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|Characterizing field sediments from three European river basins with special emphasis on endocrine effects – a recommendation for Potamopyrgus antipodarum as test organism|Schmitt, C.; Balaam, J.; Leonards; Brix, R.; Streck, G.; Tuikka, A.; Bervoets, L.; Brack, W.; van Hattum, B.; Meire, P.; de Deckere, E. (2010). Characterizing field sediments from three European river basins with special emphasis on endocrine effects – a recommendation for Potamopyrgus antipodarum as test organism. Chemosphere 80(1): 13-19. dx.doi.org/10.1016/j.chemosphere.2010.03.050
In: Chemosphere. Elsevier: Oxford. ISSN 0045-6535, more
Potamopyrgus antipodarum (Gray, 1843) [WoRMS]; Belgium, Scheldt; Czech Rep. [Marine Regions]; Netherlands: Schelde; Spain [Marine Regions]; Marine; Brackish water; Fresh water
Estrogenic effects; In vitro; In vivo; Sediment contact test;Nonylphenol
|Authors|| || Top |
- Schmitt, C., more
- Balaam, J.
- Brix, R.
- Streck, G.
- Tuikka, A.
- Bervoets, L., more
- Brack, W.
- van Hattum, B.
- Meire, P., more
- de Deckere, E., more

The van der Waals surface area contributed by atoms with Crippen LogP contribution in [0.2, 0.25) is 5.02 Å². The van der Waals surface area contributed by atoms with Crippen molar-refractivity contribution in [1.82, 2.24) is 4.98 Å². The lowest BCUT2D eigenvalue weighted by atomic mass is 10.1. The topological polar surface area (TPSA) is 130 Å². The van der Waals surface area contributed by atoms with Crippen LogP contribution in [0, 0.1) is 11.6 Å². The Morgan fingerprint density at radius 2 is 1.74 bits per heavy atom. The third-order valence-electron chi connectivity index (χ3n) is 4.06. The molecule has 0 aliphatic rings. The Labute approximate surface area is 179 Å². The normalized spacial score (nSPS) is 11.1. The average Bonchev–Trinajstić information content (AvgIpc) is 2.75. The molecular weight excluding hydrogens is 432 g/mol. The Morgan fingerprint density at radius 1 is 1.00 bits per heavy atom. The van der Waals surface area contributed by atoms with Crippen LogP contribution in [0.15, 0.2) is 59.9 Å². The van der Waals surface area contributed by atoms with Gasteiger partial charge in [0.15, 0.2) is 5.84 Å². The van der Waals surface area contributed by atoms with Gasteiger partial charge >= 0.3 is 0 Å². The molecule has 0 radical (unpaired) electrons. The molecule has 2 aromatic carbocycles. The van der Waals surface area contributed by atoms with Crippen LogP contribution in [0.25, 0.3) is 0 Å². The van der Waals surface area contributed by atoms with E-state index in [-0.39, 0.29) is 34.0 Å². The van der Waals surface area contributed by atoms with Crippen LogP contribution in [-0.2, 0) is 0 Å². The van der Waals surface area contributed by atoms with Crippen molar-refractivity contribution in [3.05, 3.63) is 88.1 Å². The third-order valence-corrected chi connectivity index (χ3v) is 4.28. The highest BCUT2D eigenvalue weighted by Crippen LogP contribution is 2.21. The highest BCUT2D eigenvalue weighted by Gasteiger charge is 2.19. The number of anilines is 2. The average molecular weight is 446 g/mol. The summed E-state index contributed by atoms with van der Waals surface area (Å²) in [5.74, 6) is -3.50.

The assessment of endocrine disrupting potentials of field sediments has until now been mostly limited to classical chemical analysis, in vitro assays and in vivo bioassays performed with vertebrates. There is an urgent need for easy, cheap and reproducible invertebrate tests which may be applied in certain monitoring activities. Since the mudsnail Potamopyrgus antipodarum is known to be tolerant to natural stressors, but also sensitive to endocrine disrupting chemicals, it is very likely that this organism could be suitable for the assessment of endocrine effects of e.g. field sediments. Within this study the endocrine potential of sediments in three European river basins was assessed. The yeast estrogen screen (YES) and a sediment contact test with P. antipodarum were performed. Furthermore, analyses of physico-chemical properties and concentrations of heavy metals, PAHs, organotins, natural steroids and alkylphenols were done. In the sediment contact test, the reproduction of the snail was promoted by a part of the sediments. This phenomenon could not be explained by their physico-chemical properties. However, at some of those sites a high estrogenic activity was detected in the YES, leading to the assumption that endocrine disrupting compounds could be responsible for those effects. This assumption could be confirmed to some extent with partially high concentrations of xeno-estrogens (e.g. nonylphenol) at the certain sites. Our study demonstrates the applicability of the test with P. antipodarum for a variety of sediments and once again points out the need of suitable in vivo biotests for the risk assessment of field sediments.